Revisiting the Life Cycle as a Process of Covenant

"Let's revisit the stages of the life cycle, not through the prism of each Jew's individual life, but through the Process lens of covenant and connection:

"• Birth: The covenant has the capacity to be self-renewing, to begin again. Each individual Jew is an opportunity to get it right, to launch afresh, to enter the world with wonder, new eyes, and a clean slate. Each Jewish baby is an embodiment of covenantal hope, of the audacity of a dream in the flesh. Brit milah and simhat bat are opportunities to dance the newest expression of covenant into the world, to hurdle the story of the ancient Hebrews that much further into the future.

"• Adolescence: Surely the weakest link in the chain of continuity is that moment when children realize that the Judaism of their parents no longer dictates their way. Our children, emerging from the cocoon of childhood, stand in the blazing light of adulthood, deciding to fly with their own brilliant wings. Whether or not the Torah provides the wind is the fateful commitment of each adolescent, and the future of the Jewish people hinges on the treble chant of thirteen-year-olds. Bar and Bat Mitzvah are the public enactment of this fragile yet durable renewal.

"• Adulthood: Not merely internal, the Jewish people live as a flesh-and-blood people in a rough-and-tumble world. Finding a way to shine light into the world, finding a way to nurture and cherish the next generation, remains the fundamental work of a covenanted community: rearing children al pi darko, on the path they should walk — a path of justice and love. The rituals of adulthood are all affirmations of these sacred commitments, confirmation that it does, indeed, take a shtetl to raise each other and each other's children.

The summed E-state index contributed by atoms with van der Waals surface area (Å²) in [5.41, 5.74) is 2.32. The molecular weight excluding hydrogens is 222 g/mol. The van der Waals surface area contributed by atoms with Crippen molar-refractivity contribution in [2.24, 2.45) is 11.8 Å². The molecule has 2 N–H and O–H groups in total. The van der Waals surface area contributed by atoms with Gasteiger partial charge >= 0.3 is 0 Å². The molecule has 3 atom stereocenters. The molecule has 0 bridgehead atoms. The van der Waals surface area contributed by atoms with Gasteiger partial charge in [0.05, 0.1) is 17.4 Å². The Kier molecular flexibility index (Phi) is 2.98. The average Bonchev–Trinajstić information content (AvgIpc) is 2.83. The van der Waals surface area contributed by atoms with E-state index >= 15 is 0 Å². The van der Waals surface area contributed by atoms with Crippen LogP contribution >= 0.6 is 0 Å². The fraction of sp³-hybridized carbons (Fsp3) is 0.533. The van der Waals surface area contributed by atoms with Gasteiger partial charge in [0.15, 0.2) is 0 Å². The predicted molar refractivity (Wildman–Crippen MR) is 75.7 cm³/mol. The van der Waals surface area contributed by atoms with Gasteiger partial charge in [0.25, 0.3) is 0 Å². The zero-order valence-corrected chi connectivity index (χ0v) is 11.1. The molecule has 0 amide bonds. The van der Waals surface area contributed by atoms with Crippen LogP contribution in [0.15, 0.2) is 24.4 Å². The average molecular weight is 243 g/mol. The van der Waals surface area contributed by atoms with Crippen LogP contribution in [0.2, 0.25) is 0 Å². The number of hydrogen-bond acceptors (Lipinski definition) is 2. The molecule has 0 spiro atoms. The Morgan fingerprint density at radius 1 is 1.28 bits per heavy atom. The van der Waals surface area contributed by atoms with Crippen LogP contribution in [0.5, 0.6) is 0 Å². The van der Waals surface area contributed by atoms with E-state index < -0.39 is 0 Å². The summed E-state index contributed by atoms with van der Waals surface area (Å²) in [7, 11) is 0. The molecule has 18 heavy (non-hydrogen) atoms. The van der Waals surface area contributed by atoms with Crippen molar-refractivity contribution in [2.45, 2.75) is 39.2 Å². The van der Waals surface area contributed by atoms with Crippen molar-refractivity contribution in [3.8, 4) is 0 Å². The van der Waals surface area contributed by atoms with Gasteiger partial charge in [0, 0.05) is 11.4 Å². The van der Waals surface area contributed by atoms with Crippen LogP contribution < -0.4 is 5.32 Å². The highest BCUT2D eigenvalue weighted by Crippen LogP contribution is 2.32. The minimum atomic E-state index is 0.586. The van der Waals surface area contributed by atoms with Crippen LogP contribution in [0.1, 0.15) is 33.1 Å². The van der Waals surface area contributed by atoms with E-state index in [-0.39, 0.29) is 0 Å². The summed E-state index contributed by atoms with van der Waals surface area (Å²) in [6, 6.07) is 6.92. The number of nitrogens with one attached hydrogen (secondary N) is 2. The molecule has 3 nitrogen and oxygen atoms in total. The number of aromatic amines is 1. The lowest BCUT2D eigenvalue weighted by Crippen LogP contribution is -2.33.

"• Death: Just as birth is the covenant's opportunity for renewal, death is the occasion for value and memory. As the frail, tired, and habituated move on, the covenant community has the opportunity to affirm that each person's worth is more than merely instrumental, that each Jew, each person, each living thing, expresses perpetual worth as a manifestation of God in the world. And each deceased person is eternally retained in God's mind. By escorting their remains with dignity, community, and tradition, we affirm our own place as honored, valued partners with God and with the people of Israel in the work of repairing the world.

"Imbued and infused with Torah, with covenant, the life of a Jew is a manifestation of caring and service, of connection and nurturance of becoming and belonging. Such an unfolding is surely worthy of celebration!"